GALLUP NEWS SERVICE
PRINCETON, NJ -- "These elections show that Turks, just like any other group of people, vote their pocketbooks," said Soli Ozel, professor of international relations at Istanbul's Bilgi University in a recent speech at the Brookings Institution. After rising to power in late 2002, the AKP-run government implemented a series of structural reforms to reignite the economy. As a result, economic growth in the past five years has averaged 7% per year, and for the first time in almost four decades, inflation fell to single digits in 2004. In addition, $20 billion worth of foreign investment poured into Turkey last year, up from just $1 billion in 2002.
According to a Gallup World Poll conducted in May 2007, almost 6 in 10 Turks (59%) say they are satisfied with their current standard of living, and 41% feel their standard of living is improving. The poll also shows that, as in many countries, those in the youngest age group are the most likely to express economic optimism. Sixty-four percent of Turks aged 15 to 24 say they are satisfied with their current standard of living, compared with 55% of those aged 35 and older. In addition, respondents in the youngest age group are the most likely to say their standard of living is improving. Half of individuals aged 15 to 24 tell Gallup they feel their standard of living is getting better, but only about a third of those aged 35 and older say the same.
Job Creation Remains Key Issue
Though most Turks express satisfaction with their current standard of living, the poll also shows that most are dissatisfied with the job situation in the country. Overall, 35% say they are satisfied with efforts to increase the number and quality of jobs in the country, while 61% say they are dissatisfied. Job creation is a critical challenge Turkey shares with its neighbors in the Middle East and in Europe. To the south, 38% of Jordanians and just 16% of Lebanese say they are satisfied with efforts to increase the number and quality of jobs in their respective countries. To Turkey's west, 16% of Bulgarians and 14% of Romanians say the same. Even in many of Europe's more developed countries, such as Germany (19%) and France (34%), satisfaction with job creation efforts is low.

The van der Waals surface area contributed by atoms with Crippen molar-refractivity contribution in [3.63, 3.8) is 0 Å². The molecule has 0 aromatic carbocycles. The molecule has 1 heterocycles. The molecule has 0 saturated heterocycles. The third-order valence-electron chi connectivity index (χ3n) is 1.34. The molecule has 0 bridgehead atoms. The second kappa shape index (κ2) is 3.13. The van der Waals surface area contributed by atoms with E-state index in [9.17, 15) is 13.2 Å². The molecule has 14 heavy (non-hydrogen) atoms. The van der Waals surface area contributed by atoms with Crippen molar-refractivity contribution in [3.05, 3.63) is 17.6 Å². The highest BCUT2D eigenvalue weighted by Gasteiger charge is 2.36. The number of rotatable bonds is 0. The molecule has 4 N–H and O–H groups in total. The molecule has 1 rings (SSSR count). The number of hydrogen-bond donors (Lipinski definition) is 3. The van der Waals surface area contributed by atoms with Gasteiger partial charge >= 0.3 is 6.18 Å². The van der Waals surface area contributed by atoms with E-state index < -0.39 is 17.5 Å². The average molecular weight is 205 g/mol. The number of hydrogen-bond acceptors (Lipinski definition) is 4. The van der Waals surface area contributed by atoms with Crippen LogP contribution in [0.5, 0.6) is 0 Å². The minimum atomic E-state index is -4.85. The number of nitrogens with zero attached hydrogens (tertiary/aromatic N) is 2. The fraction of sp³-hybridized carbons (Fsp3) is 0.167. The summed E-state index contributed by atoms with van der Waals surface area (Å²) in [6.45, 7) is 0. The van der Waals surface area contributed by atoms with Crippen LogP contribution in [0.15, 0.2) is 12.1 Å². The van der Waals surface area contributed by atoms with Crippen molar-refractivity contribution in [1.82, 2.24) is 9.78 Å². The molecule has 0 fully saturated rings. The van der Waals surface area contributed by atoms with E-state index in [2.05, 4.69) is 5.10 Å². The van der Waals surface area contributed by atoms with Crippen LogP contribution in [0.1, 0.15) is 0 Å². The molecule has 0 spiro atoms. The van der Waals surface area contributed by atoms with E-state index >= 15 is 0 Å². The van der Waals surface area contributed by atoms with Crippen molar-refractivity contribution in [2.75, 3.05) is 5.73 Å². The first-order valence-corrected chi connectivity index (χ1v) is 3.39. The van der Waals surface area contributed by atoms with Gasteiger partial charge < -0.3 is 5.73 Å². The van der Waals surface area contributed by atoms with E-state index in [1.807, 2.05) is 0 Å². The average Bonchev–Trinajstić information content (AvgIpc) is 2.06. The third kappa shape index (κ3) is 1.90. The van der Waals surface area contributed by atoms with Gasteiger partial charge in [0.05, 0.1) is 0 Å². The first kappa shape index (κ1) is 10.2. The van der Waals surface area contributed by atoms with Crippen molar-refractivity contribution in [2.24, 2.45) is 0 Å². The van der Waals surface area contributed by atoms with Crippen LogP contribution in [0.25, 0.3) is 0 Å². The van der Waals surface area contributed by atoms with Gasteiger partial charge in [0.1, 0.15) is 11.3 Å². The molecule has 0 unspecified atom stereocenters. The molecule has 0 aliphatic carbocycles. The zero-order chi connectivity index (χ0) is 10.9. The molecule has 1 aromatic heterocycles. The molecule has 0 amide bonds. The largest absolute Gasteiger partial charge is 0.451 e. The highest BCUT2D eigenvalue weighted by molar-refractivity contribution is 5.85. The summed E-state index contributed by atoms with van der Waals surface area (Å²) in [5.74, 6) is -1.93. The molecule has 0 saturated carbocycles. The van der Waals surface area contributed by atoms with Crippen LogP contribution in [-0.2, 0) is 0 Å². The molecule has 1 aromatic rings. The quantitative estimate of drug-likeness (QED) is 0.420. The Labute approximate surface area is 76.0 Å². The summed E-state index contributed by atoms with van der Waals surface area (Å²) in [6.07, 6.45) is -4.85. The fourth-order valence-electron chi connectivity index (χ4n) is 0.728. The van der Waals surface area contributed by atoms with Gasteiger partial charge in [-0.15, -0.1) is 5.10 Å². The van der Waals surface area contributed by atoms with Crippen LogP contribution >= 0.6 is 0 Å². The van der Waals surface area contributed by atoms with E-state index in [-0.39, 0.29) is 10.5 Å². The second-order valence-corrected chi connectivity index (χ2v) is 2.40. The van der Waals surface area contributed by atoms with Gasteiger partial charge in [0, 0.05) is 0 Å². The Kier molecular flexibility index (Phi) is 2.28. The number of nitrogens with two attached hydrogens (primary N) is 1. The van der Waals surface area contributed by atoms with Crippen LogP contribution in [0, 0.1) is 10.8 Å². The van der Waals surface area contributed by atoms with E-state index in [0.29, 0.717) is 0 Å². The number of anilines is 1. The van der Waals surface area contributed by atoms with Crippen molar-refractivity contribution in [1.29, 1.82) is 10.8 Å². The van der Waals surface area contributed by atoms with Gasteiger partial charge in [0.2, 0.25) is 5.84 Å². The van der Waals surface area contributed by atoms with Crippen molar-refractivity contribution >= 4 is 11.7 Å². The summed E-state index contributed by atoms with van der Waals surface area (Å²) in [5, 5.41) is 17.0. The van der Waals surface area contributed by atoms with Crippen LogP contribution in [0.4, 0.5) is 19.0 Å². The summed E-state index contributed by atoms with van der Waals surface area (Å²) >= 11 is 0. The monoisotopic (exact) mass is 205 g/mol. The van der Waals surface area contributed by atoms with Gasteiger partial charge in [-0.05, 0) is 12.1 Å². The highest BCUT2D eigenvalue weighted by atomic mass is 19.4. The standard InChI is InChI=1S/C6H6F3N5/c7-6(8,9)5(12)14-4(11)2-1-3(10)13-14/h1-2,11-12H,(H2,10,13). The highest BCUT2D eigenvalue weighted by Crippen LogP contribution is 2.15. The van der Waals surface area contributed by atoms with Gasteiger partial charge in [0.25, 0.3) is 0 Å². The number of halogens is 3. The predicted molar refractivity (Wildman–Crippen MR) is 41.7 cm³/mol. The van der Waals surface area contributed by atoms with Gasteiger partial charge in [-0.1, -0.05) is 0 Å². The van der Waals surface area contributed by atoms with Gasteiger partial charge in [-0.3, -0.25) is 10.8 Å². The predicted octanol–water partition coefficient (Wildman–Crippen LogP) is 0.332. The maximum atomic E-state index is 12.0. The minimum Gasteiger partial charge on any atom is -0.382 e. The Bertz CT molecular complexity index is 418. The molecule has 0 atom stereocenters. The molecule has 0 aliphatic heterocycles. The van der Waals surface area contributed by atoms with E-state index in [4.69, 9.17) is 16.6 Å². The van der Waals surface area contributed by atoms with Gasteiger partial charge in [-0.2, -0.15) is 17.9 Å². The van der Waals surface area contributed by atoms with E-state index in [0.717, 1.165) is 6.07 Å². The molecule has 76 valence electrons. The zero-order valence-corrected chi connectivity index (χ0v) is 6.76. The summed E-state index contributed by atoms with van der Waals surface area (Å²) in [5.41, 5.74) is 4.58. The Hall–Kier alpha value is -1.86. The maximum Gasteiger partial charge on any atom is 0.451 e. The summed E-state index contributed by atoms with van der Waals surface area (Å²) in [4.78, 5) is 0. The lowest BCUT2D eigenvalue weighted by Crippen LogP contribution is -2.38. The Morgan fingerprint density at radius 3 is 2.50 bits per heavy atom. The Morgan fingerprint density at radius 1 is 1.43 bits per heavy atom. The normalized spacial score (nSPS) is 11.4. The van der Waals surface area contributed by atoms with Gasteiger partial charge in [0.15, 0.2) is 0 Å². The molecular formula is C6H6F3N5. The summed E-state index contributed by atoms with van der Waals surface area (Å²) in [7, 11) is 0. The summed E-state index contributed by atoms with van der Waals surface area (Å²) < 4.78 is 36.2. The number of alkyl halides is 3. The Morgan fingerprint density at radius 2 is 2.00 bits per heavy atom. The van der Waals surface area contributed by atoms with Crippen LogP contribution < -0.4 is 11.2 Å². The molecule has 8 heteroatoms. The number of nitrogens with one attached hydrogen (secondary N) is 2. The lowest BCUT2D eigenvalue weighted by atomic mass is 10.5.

The AKP victory reflects a broad vote of confidence from across the Turkish electorate, including economically disadvantaged voters and traditionally privileged social classes. This new mandate may present a good opportunity to strengthen economic reforms, especially in terms of job creation. Unemployment remains in the double digits, and as these results from the World Poll show, there is still considerable room to improve Turks' satisfaction with respect to their financial well-being. As re-elected Prime Minister Tayyip Erdogan said of AKP's new mandate, "The burden of responsibility on our party is much bigger than before."
Results are based on face-to-face interviews with 1,001 adults in Turkey in May 2007, aged 15 and older. For results based on the total sample of national adults, one can say with 95% confidence that the maximum margin of sampling error is ±3 percentage points. In addition to sampling error, question wording and practical difficulties in conducting surveys can introduce error or bias into the findings of public opinion polls.